Well, lets take a sneak peek under the hood of your BitTorrent client, and list a couple of features that make BitTorrent as fast, stable, and robust as it is.
How it all Starts
BitTorrent starts with chopping a file into small pieces, the person who starts sharing the file (initial seed) sends those small pieces to available peers in the swarm. The BitTorrent protocol makes sure that the seed sends a unique piece to everyone, so they can immediately exchange these pieces with each other.
Thus, the great advantage is that everyone starts sharing pieces of the file right away.
Once you have a little piece of the file, your BitTorrent client tries to find other people who might be interested in the pieces you have. The BitTorrent protocol works as a tit-for-tat game, you only upload pieces to people who offer something to you. The more you upload to others, the more you receive.
This fair trading principle prevents free-riders from stealing your precious bandwidth.
Once you’re trading pieces with someone, the BitTorrent client keeps a close eye on this peer, as soon as the other side stops sending you data it will stop sending as well (choke). In the meantime, your client keeps searching for other peers It randomly sends data to peers who are interested (optimistic unchoke) to see if that peer is a potential trading partner.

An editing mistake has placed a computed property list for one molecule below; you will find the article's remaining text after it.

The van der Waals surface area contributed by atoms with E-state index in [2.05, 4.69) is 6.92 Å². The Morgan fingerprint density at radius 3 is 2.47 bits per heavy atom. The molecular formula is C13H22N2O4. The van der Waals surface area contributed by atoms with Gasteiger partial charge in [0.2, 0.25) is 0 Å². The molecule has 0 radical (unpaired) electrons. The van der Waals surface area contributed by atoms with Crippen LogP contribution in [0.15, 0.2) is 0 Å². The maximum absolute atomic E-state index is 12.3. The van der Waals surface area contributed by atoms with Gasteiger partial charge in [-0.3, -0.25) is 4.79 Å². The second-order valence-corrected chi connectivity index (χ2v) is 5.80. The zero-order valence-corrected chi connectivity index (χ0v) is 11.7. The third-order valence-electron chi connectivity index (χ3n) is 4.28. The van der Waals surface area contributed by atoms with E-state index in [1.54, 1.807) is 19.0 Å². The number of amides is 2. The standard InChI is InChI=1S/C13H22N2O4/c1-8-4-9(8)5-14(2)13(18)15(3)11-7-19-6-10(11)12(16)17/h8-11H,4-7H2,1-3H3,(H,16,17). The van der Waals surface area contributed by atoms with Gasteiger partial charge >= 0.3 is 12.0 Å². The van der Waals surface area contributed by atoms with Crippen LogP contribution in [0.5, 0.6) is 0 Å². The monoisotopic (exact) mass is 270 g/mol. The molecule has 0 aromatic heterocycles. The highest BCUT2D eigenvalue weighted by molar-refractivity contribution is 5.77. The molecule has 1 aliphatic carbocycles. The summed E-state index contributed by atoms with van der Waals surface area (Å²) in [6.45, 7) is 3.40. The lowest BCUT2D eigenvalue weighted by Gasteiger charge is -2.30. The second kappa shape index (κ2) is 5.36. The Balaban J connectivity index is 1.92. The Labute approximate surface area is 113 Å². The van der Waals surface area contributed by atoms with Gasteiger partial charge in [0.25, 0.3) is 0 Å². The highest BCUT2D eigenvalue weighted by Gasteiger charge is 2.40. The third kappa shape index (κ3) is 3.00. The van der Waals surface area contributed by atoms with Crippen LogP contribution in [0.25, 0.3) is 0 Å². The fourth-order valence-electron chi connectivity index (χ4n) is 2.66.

So what pieces does your client sent first? Well, BitTorrent works with a “rarest piece first” scheme. Your BitTorrent client generally looks for the rarest piece that’s available among the peers in the swarm. This makes sure that the most common pieces are still available at the end and may prevent people from getting stuck at 99%.
Seeders & New Peers
Seeders don’t stop sending out pieces of course, but the rules change a bit. As a downloader the client determines the best peer by the upload/download ratio. A seeder however is only interested in peers with a high upload speed, so these fast uploaders can send the pieces to other peers, and speed up the overall speed of the swarm (seeds + peers).
New peers (without pieces) are more likely to receive a piece of the file at random. Besides this, new peers are not bound to the rarest piece first restriction. This makes sure that a new peer receives a “piece” as quick as possible, so he can share it with others.